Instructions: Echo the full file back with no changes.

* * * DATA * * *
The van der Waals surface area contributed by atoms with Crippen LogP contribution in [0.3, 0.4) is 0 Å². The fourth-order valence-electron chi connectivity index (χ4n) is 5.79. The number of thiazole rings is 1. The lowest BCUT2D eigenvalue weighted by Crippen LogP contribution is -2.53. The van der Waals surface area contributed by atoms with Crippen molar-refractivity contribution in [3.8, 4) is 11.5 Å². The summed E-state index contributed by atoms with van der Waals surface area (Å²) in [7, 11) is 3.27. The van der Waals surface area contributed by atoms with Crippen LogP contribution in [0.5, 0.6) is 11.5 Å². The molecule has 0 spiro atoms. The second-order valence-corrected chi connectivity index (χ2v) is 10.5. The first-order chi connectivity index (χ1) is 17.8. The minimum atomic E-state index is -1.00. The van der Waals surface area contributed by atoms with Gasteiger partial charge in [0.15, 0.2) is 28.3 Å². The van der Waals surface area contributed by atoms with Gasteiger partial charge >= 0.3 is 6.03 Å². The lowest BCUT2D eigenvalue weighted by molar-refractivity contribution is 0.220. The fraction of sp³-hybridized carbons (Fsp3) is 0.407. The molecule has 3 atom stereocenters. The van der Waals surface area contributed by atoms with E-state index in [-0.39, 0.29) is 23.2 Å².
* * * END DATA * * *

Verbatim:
The van der Waals surface area contributed by atoms with Crippen LogP contribution in [0.3, 0.4) is 0 Å². The fourth-order valence-electron chi connectivity index (χ4n) is 5.79. The number of thiazole rings is 1. The lowest BCUT2D eigenvalue weighted by Crippen LogP contribution is -2.53. The van der Waals surface area contributed by atoms with Crippen molar-refractivity contribution in [3.8, 4) is 11.5 Å². The summed E-state index contributed by atoms with van der Waals surface area (Å²) in [7, 11) is 3.27. The van der Waals surface area contributed by atoms with Crippen LogP contribution in [0.5, 0.6) is 11.5 Å². The molecule has 0 spiro atoms. The second-order valence-corrected chi connectivity index (χ2v) is 10.5. The first-order chi connectivity index (χ1) is 17.8. The minimum atomic E-state index is -1.00. The van der Waals surface area contributed by atoms with Gasteiger partial charge in [0.15, 0.2) is 28.3 Å². The van der Waals surface area contributed by atoms with Gasteiger partial charge >= 0.3 is 6.03 Å². The lowest BCUT2D eigenvalue weighted by molar-refractivity contribution is 0.220. The fraction of sp³-hybridized carbons (Fsp3) is 0.407. The molecule has 3 atom stereocenters. The van der Waals surface area contributed by atoms with E-state index in [-0.39, 0.29) is 23.2 Å².